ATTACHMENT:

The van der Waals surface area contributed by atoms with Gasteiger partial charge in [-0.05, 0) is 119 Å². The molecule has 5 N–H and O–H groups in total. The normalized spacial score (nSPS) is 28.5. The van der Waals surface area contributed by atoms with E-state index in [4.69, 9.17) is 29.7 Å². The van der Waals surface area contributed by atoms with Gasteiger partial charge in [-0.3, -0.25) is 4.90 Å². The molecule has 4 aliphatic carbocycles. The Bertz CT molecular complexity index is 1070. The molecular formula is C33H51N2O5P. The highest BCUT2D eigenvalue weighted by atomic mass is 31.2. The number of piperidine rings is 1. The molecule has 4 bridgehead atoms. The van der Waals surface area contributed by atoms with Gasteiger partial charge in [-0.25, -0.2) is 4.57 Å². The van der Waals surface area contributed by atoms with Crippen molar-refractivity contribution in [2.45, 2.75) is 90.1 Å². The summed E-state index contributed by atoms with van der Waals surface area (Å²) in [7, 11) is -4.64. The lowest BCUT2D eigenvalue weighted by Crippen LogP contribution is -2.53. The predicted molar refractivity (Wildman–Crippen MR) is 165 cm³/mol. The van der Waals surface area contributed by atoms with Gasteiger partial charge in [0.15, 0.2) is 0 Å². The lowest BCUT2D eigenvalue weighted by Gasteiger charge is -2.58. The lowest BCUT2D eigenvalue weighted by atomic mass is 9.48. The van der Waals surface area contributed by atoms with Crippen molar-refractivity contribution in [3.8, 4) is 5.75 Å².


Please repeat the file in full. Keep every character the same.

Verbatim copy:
The van der Waals surface area contributed by atoms with Gasteiger partial charge in [-0.05, 0) is 119 Å². The molecule has 5 N–H and O–H groups in total. The normalized spacial score (nSPS) is 28.5. The van der Waals surface area contributed by atoms with E-state index in [4.69, 9.17) is 29.7 Å². The van der Waals surface area contributed by atoms with Gasteiger partial charge in [-0.3, -0.25) is 4.90 Å². The molecule has 4 aliphatic carbocycles. The Bertz CT molecular complexity index is 1070. The molecular formula is C33H51N2O5P. The highest BCUT2D eigenvalue weighted by atomic mass is 31.2. The number of piperidine rings is 1. The molecule has 4 bridgehead atoms. The van der Waals surface area contributed by atoms with Gasteiger partial charge in [-0.25, -0.2) is 4.57 Å². The van der Waals surface area contributed by atoms with Crippen molar-refractivity contribution in [2.45, 2.75) is 90.1 Å². The summed E-state index contributed by atoms with van der Waals surface area (Å²) in [7, 11) is -4.64. The lowest BCUT2D eigenvalue weighted by Crippen LogP contribution is -2.53. The predicted molar refractivity (Wildman–Crippen MR) is 165 cm³/mol. The van der Waals surface area contributed by atoms with Gasteiger partial charge in [0.15, 0.2) is 0 Å². The lowest BCUT2D eigenvalue weighted by Gasteiger charge is -2.58. The lowest BCUT2D eigenvalue weighted by atomic mass is 9.48. The van der Waals surface area contributed by atoms with Crippen molar-refractivity contribution in [3.8, 4) is 5.75 Å².